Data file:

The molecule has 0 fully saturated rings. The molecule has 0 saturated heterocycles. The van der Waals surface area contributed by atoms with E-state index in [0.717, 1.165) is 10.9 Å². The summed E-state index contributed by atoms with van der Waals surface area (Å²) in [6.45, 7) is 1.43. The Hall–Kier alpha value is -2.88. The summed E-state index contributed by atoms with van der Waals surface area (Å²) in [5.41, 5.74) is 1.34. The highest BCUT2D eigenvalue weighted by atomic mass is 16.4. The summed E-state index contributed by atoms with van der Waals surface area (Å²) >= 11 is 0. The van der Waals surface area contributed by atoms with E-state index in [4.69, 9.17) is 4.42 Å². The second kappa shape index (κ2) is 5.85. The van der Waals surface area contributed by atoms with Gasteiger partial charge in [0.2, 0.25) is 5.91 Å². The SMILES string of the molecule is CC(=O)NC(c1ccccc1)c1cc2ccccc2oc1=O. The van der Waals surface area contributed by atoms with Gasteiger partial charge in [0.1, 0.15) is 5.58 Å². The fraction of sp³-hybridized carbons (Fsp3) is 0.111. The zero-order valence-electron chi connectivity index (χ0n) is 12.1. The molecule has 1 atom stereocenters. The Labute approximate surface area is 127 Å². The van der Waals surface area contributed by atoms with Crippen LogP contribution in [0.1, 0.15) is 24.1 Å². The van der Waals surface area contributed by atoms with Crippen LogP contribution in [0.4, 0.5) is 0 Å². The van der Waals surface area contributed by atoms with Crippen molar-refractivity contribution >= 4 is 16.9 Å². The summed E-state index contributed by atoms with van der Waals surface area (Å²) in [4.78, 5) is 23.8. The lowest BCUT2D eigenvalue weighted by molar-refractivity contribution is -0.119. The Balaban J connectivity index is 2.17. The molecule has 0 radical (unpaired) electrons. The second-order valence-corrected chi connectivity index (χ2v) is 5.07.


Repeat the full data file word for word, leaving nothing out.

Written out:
The molecule has 0 fully saturated rings. The molecule has 0 saturated heterocycles. The van der Waals surface area contributed by atoms with E-state index in [0.717, 1.165) is 10.9 Å². The summed E-state index contributed by atoms with van der Waals surface area (Å²) in [6.45, 7) is 1.43. The Hall–Kier alpha value is -2.88. The summed E-state index contributed by atoms with van der Waals surface area (Å²) in [5.41, 5.74) is 1.34. The highest BCUT2D eigenvalue weighted by atomic mass is 16.4. The summed E-state index contributed by atoms with van der Waals surface area (Å²) >= 11 is 0. The van der Waals surface area contributed by atoms with E-state index in [4.69, 9.17) is 4.42 Å². The second kappa shape index (κ2) is 5.85. The van der Waals surface area contributed by atoms with Gasteiger partial charge in [0.2, 0.25) is 5.91 Å². The SMILES string of the molecule is CC(=O)NC(c1ccccc1)c1cc2ccccc2oc1=O. The van der Waals surface area contributed by atoms with Gasteiger partial charge in [0.1, 0.15) is 5.58 Å². The fraction of sp³-hybridized carbons (Fsp3) is 0.111. The zero-order valence-electron chi connectivity index (χ0n) is 12.1. The molecule has 1 atom stereocenters. The Labute approximate surface area is 127 Å². The van der Waals surface area contributed by atoms with Crippen LogP contribution in [0.1, 0.15) is 24.1 Å². The van der Waals surface area contributed by atoms with Crippen LogP contribution in [0.4, 0.5) is 0 Å². The van der Waals surface area contributed by atoms with Crippen molar-refractivity contribution >= 4 is 16.9 Å². The summed E-state index contributed by atoms with van der Waals surface area (Å²) in [4.78, 5) is 23.8. The lowest BCUT2D eigenvalue weighted by molar-refractivity contribution is -0.119. The Balaban J connectivity index is 2.17. The molecule has 0 radical (unpaired) electrons. The second-order valence-corrected chi connectivity index (χ2v) is 5.07.